One-room schoolhouses in Iowa is a topic rich in history.
In this edited interview with William Sherman, an expert on the stories of one-room schoolhouses and their role in Iowa’s history, and editor of the book Iowa’s Country Schools: Landmarks of Learning, we learn about this historic format of schooling for so many children, and its continued influence today. He begins with a general overview of the one-room schoolhouse.
William Sherman: Every state, I believe, in America had country schools at one time. But the unique thing about Iowa and their role with country schools is that Iowa had the richest farmland in America. And we also had clusters of population and muddy roads.
The pioneer families that came into Iowa valued education; it was a priority. They wanted new land that they could farm, but they also wanted to be sure that their children got a good education. So, as we pushed the Native Americans out of Iowa through the treaty process, pioneer families came in, usually along the rivers. The first public building in many places that were created were one-room schoolhouses. And on the eve of statehood, before Iowa became a state in 1844-1845, we had about 400 operating one-room schools in Iowa. And if we fast-forward to 2021, that’s close to the number of public high school districts — we have about 400 public high school districts in Iowa. And to me, and most people are amazed too, that we had 400 operating one-room schools before Iowa became a state.
Then the question is, well, how did those schools operate? Well, they weren’t always consistent, and the quality of the program, of course, depended on the teacher — just like today, in our public and private schools. Education varies from classroom to classroom, and good teachers make a difference. Usually, the farm families took up a collection and they paid to hire a woman; many came to Iowa with pioneer families. Although, we did have men that taught in one-room schools early on.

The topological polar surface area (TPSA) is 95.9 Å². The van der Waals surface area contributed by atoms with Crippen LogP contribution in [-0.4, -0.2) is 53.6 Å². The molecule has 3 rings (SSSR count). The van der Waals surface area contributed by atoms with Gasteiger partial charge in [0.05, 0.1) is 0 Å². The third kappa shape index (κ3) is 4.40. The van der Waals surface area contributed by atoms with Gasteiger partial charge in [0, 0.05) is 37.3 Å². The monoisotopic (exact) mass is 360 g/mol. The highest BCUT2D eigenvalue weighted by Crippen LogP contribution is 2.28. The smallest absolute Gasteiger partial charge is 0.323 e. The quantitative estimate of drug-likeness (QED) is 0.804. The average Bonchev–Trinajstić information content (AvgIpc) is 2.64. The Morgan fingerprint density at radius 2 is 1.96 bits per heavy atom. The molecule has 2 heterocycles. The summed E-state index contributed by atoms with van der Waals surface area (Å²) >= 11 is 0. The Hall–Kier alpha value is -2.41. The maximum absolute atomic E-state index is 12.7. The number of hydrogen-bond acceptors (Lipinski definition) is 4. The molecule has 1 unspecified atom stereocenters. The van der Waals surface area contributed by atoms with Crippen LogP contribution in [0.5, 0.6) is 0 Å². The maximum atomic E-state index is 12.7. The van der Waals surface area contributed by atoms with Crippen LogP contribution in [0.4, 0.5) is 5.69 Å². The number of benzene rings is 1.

We have at least three schools preserved as museum facilities that were operating before Iowa became a state. That’s an amazing accomplishment, that we could have schools operating in the 1840s that are still preserved as museum facilities. One of the questions you ask about is regarding how schools got started, and why we didn’t have multi-grade schools? Maybe a simplistic answer is that there just weren’t enough children to warrant building a huge, multi-grade classroom building. But, they were eager to build a one-room school to get education started. And then these early one-room schools in Iowa — in many townships, were the only public building available. So, people living around the school used the country school as a community center.
Things that made Iowa a little unique compared with other states in America: we had more operating one-room schools for a longer period of time than any other state in America. 1901 was kind of our high point in terms of numbers of schools: 12,623 operating one-room schools in Iowa; most of the counties had more than 100. We started developing towns, and the governance early on were the township trustees. Some people felt it would be better to bring all the kids from the country into town and have a consolidated school. But, there was always this tension between farmers and rural people, and people living in town. The farmers wanted to have more voice and control the education. They, or the township trustees, could hire the teacher. In town, it was a school board. Sometimes farm people felt represented on school boards, sometimes not.